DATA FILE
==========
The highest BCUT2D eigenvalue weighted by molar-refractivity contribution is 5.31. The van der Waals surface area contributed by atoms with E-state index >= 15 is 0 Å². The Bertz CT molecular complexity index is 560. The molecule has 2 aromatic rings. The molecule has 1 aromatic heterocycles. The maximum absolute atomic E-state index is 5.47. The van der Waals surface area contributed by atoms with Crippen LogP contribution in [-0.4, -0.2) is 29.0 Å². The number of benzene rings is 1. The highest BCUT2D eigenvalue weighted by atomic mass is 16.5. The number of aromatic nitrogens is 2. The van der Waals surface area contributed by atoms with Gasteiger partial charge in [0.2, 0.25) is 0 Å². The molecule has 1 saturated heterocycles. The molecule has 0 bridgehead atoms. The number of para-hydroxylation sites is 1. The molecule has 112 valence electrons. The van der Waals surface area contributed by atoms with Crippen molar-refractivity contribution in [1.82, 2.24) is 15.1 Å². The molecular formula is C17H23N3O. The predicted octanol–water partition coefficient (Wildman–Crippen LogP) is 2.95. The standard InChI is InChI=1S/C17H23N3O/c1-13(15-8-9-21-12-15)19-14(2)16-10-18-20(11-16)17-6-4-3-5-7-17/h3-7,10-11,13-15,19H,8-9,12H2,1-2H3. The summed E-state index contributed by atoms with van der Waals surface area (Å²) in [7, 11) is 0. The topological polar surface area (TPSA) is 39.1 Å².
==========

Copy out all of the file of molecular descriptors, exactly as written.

The highest BCUT2D eigenvalue weighted by molar-refractivity contribution is 5.31. The van der Waals surface area contributed by atoms with E-state index >= 15 is 0 Å². The Bertz CT molecular complexity index is 560. The molecule has 2 aromatic rings. The molecule has 1 aromatic heterocycles. The maximum absolute atomic E-state index is 5.47. The van der Waals surface area contributed by atoms with Crippen LogP contribution in [-0.4, -0.2) is 29.0 Å². The number of benzene rings is 1. The highest BCUT2D eigenvalue weighted by atomic mass is 16.5. The number of aromatic nitrogens is 2. The van der Waals surface area contributed by atoms with Gasteiger partial charge in [0.2, 0.25) is 0 Å². The molecule has 1 saturated heterocycles. The molecule has 0 bridgehead atoms. The number of para-hydroxylation sites is 1. The molecule has 112 valence electrons. The van der Waals surface area contributed by atoms with Crippen molar-refractivity contribution in [1.82, 2.24) is 15.1 Å². The molecular formula is C17H23N3O. The predicted octanol–water partition coefficient (Wildman–Crippen LogP) is 2.95. The standard InChI is InChI=1S/C17H23N3O/c1-13(15-8-9-21-12-15)19-14(2)16-10-18-20(11-16)17-6-4-3-5-7-17/h3-7,10-11,13-15,19H,8-9,12H2,1-2H3. The summed E-state index contributed by atoms with van der Waals surface area (Å²) in [7, 11) is 0. The topological polar surface area (TPSA) is 39.1 Å².